War Horse

Posted: February 11, 2012 in Movie Reviews

My first initial reaction when I saw the preview for this film was “Eh, it looks pretty good.” Upon seeing that this movie was both directed by legend Steven Spielberg and composed by the marvelous John Williams, my interest increased tremendously. I mostly figured that this was going to be a Black Beauty-type film, but with Spielberg’s imaginative flair and Williams’ brilliant score. I am happy to say, though, that this film far exceeded my expectations.

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 Summary: (May contain spoilers)

When young Albert Narracott’s family comes into possession of a thoroughbred horse, he takes it upon himself to train it and turn the bronco into a working English farm horse. However, the task proves daunting as it becomes seemingly inevitable that this high-spirited creature will never be tamed, much less put behind a plow.

Nevertheless, Albert soon forms a deep bond with the horse, called Joey, and uses that relationship to eventually soften him up. But when World War I breaks out, Joey is sold to the British army to serve in the cavalry. Much to Albert’s utter dismay, the two friends are separated, and Joey is given to Captain Nicholls (played by Tom Hiddleston—Thor).

Joey soon sees his first action in France when the cavalry’s first mission is to ambush a German unit camp. To their utter ruin, however, they are met with modern Gatling machine guns, which overwhelm the cavalry and lay waste to them. Nicholls is killed and Joey is captured by the Germans and used to haul artillery. In a world where most horses last for a matter of months, Joey survives for over 3 years.

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 While the film’s ending may have been slightly predictable, everything else in-between certainly was not. This was not your typical Steven Spielberg movie—no aliens came and aided the Allies—War Horse was beautifully constructed and extremely well-written.

It was not until after I saw the movie that I learned it was based on a book. But I, nonetheless, was thinking throughout the film that it had the same structure and same basic plot theme as a well-written novel. This alone is tribute to Spielberg’s terrific movie-making abilities—certainly a step up from Kingdom of the Crystal Skull.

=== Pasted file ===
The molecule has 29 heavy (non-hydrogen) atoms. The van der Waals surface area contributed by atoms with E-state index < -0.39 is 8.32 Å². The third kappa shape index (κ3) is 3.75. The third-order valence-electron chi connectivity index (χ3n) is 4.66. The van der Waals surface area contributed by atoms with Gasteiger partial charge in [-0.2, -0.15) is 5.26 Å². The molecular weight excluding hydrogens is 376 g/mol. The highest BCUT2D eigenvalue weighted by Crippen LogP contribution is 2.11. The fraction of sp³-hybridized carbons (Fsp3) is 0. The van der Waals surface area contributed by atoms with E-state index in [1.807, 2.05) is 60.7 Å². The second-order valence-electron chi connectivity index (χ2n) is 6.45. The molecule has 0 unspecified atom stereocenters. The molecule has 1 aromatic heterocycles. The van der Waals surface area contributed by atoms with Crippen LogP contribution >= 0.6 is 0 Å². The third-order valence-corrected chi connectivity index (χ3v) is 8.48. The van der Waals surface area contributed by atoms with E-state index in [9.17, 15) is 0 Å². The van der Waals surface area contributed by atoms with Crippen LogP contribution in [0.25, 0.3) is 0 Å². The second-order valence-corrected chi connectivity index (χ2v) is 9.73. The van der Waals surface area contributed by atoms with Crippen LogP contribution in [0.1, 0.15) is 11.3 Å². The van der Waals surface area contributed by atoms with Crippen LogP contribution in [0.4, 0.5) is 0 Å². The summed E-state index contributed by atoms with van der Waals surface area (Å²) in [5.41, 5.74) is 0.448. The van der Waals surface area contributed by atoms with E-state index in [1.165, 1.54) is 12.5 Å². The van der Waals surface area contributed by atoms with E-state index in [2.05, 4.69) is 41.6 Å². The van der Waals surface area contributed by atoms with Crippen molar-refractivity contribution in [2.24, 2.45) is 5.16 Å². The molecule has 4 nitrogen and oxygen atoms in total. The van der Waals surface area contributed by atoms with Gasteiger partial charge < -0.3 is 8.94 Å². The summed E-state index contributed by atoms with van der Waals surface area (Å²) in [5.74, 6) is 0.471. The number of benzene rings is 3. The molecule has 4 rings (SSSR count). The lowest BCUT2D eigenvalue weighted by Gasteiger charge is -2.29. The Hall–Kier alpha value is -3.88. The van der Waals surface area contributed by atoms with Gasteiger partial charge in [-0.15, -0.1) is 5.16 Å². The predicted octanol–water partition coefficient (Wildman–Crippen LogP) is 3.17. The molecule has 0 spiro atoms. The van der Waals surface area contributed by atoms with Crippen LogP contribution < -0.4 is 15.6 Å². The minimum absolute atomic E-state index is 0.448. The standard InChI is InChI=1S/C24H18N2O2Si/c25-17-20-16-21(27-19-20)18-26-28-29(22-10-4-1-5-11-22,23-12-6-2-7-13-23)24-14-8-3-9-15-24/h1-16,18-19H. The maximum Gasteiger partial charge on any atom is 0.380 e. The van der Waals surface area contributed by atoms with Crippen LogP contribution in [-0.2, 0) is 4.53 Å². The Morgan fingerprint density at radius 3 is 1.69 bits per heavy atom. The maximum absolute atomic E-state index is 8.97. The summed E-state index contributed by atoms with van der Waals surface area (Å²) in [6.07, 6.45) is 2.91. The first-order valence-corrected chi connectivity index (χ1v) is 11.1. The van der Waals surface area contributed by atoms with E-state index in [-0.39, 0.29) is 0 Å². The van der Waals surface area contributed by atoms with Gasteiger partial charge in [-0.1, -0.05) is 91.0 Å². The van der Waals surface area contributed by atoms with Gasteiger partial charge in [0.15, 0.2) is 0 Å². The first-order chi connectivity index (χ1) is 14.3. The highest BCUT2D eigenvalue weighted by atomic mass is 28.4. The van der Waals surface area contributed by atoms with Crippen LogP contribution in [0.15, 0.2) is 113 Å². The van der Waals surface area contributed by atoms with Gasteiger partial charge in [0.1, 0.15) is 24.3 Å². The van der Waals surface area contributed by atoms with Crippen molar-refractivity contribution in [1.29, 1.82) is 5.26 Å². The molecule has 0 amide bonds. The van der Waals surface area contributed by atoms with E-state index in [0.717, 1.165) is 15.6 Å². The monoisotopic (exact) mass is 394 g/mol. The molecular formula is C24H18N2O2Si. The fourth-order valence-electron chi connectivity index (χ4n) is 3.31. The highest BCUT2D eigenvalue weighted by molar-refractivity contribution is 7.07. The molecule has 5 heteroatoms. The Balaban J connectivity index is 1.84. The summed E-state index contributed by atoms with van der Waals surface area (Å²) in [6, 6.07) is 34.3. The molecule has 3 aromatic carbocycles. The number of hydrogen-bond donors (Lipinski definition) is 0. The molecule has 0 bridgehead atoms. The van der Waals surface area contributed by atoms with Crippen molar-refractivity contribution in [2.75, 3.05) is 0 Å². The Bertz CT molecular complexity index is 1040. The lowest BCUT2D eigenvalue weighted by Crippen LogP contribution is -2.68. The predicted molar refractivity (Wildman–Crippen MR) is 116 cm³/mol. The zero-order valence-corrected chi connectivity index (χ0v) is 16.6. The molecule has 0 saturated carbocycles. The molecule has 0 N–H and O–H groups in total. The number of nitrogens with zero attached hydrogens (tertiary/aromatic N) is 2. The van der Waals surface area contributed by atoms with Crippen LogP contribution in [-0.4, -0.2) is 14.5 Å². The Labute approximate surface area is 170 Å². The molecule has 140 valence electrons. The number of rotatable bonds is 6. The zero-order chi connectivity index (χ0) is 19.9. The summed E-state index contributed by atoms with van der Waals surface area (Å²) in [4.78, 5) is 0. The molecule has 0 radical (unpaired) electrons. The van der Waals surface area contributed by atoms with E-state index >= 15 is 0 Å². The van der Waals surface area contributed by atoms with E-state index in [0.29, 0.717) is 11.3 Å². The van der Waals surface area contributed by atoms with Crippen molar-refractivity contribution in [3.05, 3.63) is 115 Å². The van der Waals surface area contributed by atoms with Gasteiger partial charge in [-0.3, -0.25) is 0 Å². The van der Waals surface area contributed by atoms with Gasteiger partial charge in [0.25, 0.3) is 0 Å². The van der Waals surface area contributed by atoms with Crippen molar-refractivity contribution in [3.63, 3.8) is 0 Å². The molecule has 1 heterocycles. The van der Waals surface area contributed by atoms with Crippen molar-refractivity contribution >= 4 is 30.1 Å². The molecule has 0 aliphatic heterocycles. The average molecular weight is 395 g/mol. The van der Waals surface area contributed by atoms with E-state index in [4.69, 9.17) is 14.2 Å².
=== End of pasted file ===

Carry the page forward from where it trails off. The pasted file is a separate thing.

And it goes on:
I knew beforehand that this was a war movie (as per the title) but I really had no idea how graphic some of the war scenes were going to be. I’m not talking about blood and gore—in fact there was little blood shown at all. I’m talking about how awful and appalling some of the war’s aspects were. WWI, just like every other war, was gruesome, and this movie was about 95% accurate on how terrible it was.

This movie spoke to me in ways that no other war movie has. And that’s saying a lot. Unlike Black Beauty, where the film’s message is “Horses are oppressed because they are made to pull carriages and are slapped with sticks”, War Horse  conveyed an entirely different tone by showing us what WWI was like from the horses’ perspective. There was no pandering to the faint of heart. War Horse showed you what war is like, for both man and beast.

Historically, this film depicts perfectly the change that came about during this time. Prior to WWI, horses had been a main staple of warfare in every war from the Peloponnesian War to the Civil War. The army with the largest cavalry was 10 times more likely to achieve victory. But that all changed with the new weaponry that came about in the early 20th century.

Horses were no match against machine guns, and soon became outdated. Armored vehicles and guns replaced the horse and the sword, and all honor was removed from warfare. WWI was the last war to be fought on horseback, and War Horse does a thorough job of portraying the dying cavalry brigade.

Please don’t let the “War” in “War Horse” scare you away from this film, though. The war scenes only accounted for about 1/4 of the movie. The rest of the film was quite beautiful, and  reminded me of Lassie—that is, the deep connection between man and animal.

There were a few incredible performances in this movie, most notably by the actor who played Albert, who I have a feeling has a fantastic career in acting ahead of him. Even if you’re not particularly fond of horse movies, even if you’ve had enough of war, I strongly suggest this movie. It will rouse your emotions in different ways than Lassie, Black Beauty, or Old Yeller  ever did.

9.5 stars

 

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